By Jenn Sutkowski | Mercury | Full Frontal
At Daniel Webster Farm Day in Marshfield, Massachusetts, there are angora bunnies to pet and they’re not even jumpy. There are tan and smooth beeswax candles for my candelabra from the beekeepers. There is an owl show run by a husband and wife team, both in embroidered owl vests, who try to warn the children to stay out of the center aisle lest owl pellets be visited upon them (they take the high road and neglect to mention what razor-sharp talons could do to human skin). Another husband and wife team let me taste all of their homemade (and ridiculously low-priced) jams, and I leave with jars each of delectable raspberry lime, carrot cake, peach orange ginger marmalade, and Grammy Sutton’s red pepper jam (find Sommers’ Bounty on Etsy).
A band of women which I’ve recently joined plays a set and we get some thoughtful compliments, including from a blacksmith - which seems like an omen of good tidings somehow. Sure, it’s the chimney sweep who’s considered lucky but I’ve only been complimented once before by a blacksmith, so it seems special.
Also - please don’t call a woman’s husband “Daddy.” Just don’t. Especially as relates to cash, or if you’re a man selling something to a woman who doesn’t have cash on her. My husband is not my “Daddy.”
“Daddy’s always got the money,” says the man selling the natural soaps as my husband opens his wallet.
I briefly consider not buying the soaps and rose salve after several “Daddy” comments. But I really want the soaps. Am I letting myself down, as well as all of the feminists who’ve come before me?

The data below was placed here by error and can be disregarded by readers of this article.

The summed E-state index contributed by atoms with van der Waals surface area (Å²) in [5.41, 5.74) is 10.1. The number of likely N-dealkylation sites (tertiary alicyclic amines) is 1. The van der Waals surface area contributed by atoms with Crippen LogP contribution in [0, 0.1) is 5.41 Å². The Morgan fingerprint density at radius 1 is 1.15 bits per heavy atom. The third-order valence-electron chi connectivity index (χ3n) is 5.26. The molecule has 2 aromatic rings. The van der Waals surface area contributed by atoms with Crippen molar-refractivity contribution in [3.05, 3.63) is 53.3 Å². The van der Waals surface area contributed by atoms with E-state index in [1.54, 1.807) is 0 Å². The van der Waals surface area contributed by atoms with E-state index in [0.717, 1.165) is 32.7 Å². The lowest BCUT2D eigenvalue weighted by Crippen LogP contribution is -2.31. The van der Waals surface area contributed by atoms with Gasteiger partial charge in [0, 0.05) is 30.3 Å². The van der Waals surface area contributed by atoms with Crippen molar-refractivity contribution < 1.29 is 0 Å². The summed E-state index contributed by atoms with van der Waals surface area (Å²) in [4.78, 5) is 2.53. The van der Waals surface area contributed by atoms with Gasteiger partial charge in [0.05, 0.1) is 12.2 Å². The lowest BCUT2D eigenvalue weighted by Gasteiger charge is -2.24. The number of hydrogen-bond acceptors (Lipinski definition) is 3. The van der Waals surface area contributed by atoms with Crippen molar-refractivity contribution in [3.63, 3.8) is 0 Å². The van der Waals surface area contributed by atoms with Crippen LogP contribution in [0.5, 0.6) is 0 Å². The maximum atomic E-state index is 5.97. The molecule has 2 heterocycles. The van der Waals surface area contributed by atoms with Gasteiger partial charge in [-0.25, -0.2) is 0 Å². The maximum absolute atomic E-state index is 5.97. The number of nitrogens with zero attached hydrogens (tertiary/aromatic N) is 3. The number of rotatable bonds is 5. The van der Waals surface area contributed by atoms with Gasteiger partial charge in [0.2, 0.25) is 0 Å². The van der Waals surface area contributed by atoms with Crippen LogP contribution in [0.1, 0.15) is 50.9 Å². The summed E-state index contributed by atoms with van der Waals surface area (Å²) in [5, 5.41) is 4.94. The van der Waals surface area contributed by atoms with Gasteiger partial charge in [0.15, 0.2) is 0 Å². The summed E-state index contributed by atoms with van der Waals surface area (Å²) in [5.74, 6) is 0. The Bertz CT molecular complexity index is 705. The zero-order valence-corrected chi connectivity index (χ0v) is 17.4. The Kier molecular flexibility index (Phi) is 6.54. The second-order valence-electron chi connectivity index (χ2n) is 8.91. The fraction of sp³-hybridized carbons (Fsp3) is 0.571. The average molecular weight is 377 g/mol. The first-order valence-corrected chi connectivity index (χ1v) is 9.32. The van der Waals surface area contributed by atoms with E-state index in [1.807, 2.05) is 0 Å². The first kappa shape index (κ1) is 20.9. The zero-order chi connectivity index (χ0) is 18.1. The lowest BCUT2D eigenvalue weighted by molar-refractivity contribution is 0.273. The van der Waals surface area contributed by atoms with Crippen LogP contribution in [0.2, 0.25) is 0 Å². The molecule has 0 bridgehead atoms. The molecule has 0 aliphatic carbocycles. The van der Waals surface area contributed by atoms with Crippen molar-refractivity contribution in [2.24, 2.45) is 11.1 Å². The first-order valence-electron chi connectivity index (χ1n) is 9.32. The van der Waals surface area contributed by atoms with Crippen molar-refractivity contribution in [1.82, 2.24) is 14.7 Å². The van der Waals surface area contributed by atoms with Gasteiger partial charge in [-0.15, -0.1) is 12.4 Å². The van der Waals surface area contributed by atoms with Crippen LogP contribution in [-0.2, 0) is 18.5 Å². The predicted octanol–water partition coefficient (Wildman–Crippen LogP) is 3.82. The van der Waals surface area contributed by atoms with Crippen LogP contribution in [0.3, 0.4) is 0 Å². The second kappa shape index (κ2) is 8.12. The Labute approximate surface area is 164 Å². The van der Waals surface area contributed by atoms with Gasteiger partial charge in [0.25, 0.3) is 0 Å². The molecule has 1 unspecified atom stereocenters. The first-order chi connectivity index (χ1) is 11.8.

Now every time I soap up with my sudsy cake of oatmeal fir-needle-orange made by a woman named Hortense I’ll think of her husband who called my husband “Daddy,” I’ll think of calling my actual father “Daddy” when I was a little girl, also present in the shower will be Betty Friedan, and Gloria Steinem. It’s going to be a busy cycle of ablutions and should probably be a movie, in which my father and the soap-seller learn a few pointers about feminism.
Possible responses to another man calling your man “Daddy”:
Call-out, Betty Draper style: “Does your wife call her female customers’ husbands ‘Daddy,’ too?”
Inner world-weary drag queen: “Honey, my Daddy is eighty-three. I’m four years older than my husband. Does he look like my Daddy to you?”
Due-diligent feminist: “My father had better be standing behind me or else what you’re saying is pretty sexist.”
Mae West: “Where’s this Daddy you’re talking about? I could use a few more clams, see?”
Out-weirding him: “Whoa, do you and your wife have, like, freakish parental sex nicknames for each other? Kinky.”
Shopaholic: “Oh, poo. I’ll just take the damn soaps.”
I won’t let a little unintentionally sexist attempt at humor ruin an otherwise beautifully-rounded day of autumnal bliss. This city girl needs to relax.
Jenn Sutkowski is now thinking about candelabra, and that perhaps Liberace could pull off calling someone’s husband “Daddy.”
Printed and posted in The Newport Mercury Wednesday October 29, 2014.
It's me, Jennifer Bernice (rhymes with "Furnace": it was my Granny's name) Sutkowski
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